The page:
New glass is ten times tougher and slashes carbon footprint by nearly half

Researchers at the Pennsylvania State University in the US have developed a new type of glass that is ten times tougher than its regular counterpart and has nearly half the carbon footprint.

Dubbed “LionGlass” — after the institution’s Nittany Lion mascot — it may help combat greenhouse emissions and also make products lighter without compromising on strength.

According to the researchers, the manufacturing of glass at present releases a staggering 68 million tonnes of carbon dioxide across the globe each year.

The researchers are working towards commercialisation, having already filed a patent application for all the compositions within the LionGlass family.

The glass might find applications in everything from windows and phone screens to household glassware.

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The research was undertaken by glass scientist Professor John Mauro and his colleagues at Penn State.

The team explains that the “soda lime silicate” glass found in items from windows to glass tableware is made by melting three ingredients — quartz sand, soda ash and limestone.

Part of the problem is that soda ash (sodium carbonate) and limestone (calcium carbonate) both release the greenhouse gas carbon dioxide as they melt.

Prof Mauro said: “During the glass melting process, the carbonates decompose into oxides and produce carbon dioxide, which gets released into the atmosphere.”

However, the lion’s share of the emissions from glass manufacturing comes via the production of the energy needed to heat furnaces to temperatures that melt regular glass — around 2822–2912F (1550–1600C).

LionGlass, in contrast, has a melting point that is some 540–720F (300–400C) lower, meaning that its production requires about 30 percent less energy than soda lime glass.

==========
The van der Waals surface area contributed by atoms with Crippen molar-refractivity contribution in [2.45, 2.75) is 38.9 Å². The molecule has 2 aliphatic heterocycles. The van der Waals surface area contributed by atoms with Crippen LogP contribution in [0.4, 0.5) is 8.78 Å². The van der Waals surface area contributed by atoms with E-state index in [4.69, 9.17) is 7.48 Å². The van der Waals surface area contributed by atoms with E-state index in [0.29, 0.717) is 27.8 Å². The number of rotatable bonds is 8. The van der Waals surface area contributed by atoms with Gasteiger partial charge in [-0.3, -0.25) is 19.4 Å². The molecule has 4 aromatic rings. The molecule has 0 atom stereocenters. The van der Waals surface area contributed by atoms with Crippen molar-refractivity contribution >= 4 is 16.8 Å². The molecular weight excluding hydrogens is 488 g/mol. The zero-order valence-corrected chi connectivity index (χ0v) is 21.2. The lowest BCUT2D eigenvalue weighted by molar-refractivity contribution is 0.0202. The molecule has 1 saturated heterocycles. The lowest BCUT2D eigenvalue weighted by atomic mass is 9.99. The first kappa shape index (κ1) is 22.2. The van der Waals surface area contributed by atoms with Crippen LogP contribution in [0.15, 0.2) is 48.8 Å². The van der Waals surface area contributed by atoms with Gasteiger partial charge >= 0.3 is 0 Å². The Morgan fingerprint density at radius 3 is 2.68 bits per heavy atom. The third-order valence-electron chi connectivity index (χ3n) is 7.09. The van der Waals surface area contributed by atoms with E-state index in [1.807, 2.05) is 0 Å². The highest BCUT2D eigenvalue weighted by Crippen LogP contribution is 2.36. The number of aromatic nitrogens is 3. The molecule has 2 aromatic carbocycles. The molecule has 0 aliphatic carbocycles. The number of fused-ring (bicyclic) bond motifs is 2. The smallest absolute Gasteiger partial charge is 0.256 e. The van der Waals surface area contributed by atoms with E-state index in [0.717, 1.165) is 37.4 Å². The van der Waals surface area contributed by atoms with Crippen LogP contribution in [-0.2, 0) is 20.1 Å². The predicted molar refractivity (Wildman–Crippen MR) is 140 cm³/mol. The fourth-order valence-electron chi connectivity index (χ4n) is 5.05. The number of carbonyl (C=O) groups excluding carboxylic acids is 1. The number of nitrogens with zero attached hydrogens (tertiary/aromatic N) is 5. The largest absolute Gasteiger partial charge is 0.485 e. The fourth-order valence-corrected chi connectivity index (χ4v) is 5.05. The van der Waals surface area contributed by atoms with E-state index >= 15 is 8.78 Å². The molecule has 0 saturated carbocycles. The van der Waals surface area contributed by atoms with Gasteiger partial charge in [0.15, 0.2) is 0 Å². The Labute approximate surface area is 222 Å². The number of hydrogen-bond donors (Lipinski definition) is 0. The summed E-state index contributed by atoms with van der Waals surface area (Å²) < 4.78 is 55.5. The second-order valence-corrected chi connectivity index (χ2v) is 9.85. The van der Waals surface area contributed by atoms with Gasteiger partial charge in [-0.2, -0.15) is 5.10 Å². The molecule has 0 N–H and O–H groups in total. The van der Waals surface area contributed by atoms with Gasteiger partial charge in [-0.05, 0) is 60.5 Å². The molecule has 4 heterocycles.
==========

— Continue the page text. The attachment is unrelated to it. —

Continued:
Prof. Mauro added: “Our goal is to make glass manufacturing sustainable for the long term.

“LionGlass eliminates the use of carbon-containing batch materials and significantly lowers the melting temperature of glass.”

Moreover, the team were surprised to find that their new glass offers a significantly higher crack resistance than its regular counterpart.

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LionGlass can be at least ten times as crack-resistant than standard soda lime glass, which tends to fracture when a load of around 0.22 lbs (0.1 kg) of force is applied to it.

In fact, it may be stronger still, the researchers noted — with some particular compositions surviving everything they could metaphorically throw at it with the diamond indenter tool at their disposal.

Penn State materials scientist Dr Nick Clark explained: “We kept increasing the weight on LionGlass until we reached the maximum load the equipment will allow. It simply wouldn’t crack.”

Crack resistance is a key property of commercially-produced glass, as fractures are how the material ultimately fails.

Over time, the researchers explained, glass develops microfractures along its surface, which form weak points.

Prof. Mauro said: “Damage resistance is a particularly important property for glass. Think about all the ways we rely on the strength of glass — in the automotive and electronics industries, agriculture, and for communication technology like fibre optics cables.

“Even in health care, vaccines are stored in strong, chemically resistant glass packaging.”

The researchers hope that — as LionGlass is tougher than its regular counterpart — the products made from it might be made with a slimmer design.

Prof. Mauro explained: “We should be able to reduce the thickness and still get the same level of damage resistance.

“If we have a lighter-weight product, that is even better for the environment, because we use less raw materials and need less energy to produce it.

“Even downstream […] that reduces the energy required to transport the glass, so it’s a winning situation for everyone.”

With their initial study complete, the researchers are now exposing various compositions of LionGlass to different chemical environments to see how it reacts, and assess the kinds of uses that the material might find in the real world.

Prof. Mauro added: “Humans learned how to manufacture glass more than 5,000 years ago and since then it has been critical to bringing modern civilization to where it is today.

“Now, we are at a point in time when we need it to help shape the future, as we face global challenges such as environmental issues, renewable energy, energy efficiency, health care and urban development.”

He concluded: “Glass can play a vital role in solving these issues, and we are ready to contribute.”

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